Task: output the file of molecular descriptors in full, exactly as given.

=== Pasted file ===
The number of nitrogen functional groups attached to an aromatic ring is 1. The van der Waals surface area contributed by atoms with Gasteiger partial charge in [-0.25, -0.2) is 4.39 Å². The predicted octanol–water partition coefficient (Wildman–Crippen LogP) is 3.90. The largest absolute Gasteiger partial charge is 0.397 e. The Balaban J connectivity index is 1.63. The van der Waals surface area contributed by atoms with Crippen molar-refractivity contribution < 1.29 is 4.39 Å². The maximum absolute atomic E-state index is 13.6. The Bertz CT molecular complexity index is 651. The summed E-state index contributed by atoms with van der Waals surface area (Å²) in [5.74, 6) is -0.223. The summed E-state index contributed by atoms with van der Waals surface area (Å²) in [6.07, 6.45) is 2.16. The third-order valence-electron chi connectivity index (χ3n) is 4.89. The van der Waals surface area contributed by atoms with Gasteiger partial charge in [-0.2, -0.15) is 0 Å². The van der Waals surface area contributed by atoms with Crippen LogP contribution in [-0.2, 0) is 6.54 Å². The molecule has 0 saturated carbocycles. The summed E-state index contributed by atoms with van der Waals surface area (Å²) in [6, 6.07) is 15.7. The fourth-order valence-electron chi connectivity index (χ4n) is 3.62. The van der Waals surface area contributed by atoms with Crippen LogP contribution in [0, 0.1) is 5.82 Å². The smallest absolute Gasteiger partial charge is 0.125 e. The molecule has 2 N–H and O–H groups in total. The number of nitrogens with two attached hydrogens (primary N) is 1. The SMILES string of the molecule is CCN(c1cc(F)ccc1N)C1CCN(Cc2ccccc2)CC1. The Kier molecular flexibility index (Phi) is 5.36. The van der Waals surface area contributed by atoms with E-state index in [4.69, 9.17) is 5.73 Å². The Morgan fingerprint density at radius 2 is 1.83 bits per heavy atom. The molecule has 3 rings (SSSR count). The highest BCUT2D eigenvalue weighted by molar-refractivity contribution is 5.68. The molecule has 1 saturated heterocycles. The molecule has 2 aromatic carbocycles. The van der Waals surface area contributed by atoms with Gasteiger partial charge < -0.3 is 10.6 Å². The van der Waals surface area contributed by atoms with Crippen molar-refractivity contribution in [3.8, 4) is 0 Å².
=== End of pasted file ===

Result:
The number of nitrogen functional groups attached to an aromatic ring is 1. The van der Waals surface area contributed by atoms with Gasteiger partial charge in [-0.25, -0.2) is 4.39 Å². The predicted octanol–water partition coefficient (Wildman–Crippen LogP) is 3.90. The largest absolute Gasteiger partial charge is 0.397 e. The Balaban J connectivity index is 1.63. The van der Waals surface area contributed by atoms with Crippen molar-refractivity contribution < 1.29 is 4.39 Å². The maximum absolute atomic E-state index is 13.6. The Bertz CT molecular complexity index is 651. The summed E-state index contributed by atoms with van der Waals surface area (Å²) in [5.74, 6) is -0.223. The summed E-state index contributed by atoms with van der Waals surface area (Å²) in [6.07, 6.45) is 2.16. The third-order valence-electron chi connectivity index (χ3n) is 4.89. The van der Waals surface area contributed by atoms with Gasteiger partial charge in [-0.2, -0.15) is 0 Å². The van der Waals surface area contributed by atoms with Crippen LogP contribution in [-0.2, 0) is 6.54 Å². The molecule has 0 saturated carbocycles. The summed E-state index contributed by atoms with van der Waals surface area (Å²) in [6, 6.07) is 15.7. The fourth-order valence-electron chi connectivity index (χ4n) is 3.62. The van der Waals surface area contributed by atoms with Crippen LogP contribution in [0, 0.1) is 5.82 Å². The smallest absolute Gasteiger partial charge is 0.125 e. The molecule has 2 N–H and O–H groups in total. The number of nitrogens with two attached hydrogens (primary N) is 1. The SMILES string of the molecule is CCN(c1cc(F)ccc1N)C1CCN(Cc2ccccc2)CC1. The Kier molecular flexibility index (Phi) is 5.36. The van der Waals surface area contributed by atoms with E-state index in [4.69, 9.17) is 5.73 Å². The Morgan fingerprint density at radius 2 is 1.83 bits per heavy atom. The molecule has 3 rings (SSSR count). The highest BCUT2D eigenvalue weighted by molar-refractivity contribution is 5.68. The molecule has 1 saturated heterocycles. The molecule has 2 aromatic carbocycles. The van der Waals surface area contributed by atoms with Gasteiger partial charge < -0.3 is 10.6 Å². The van der Waals surface area contributed by atoms with Crippen molar-refractivity contribution in [3.8, 4) is 0 Å².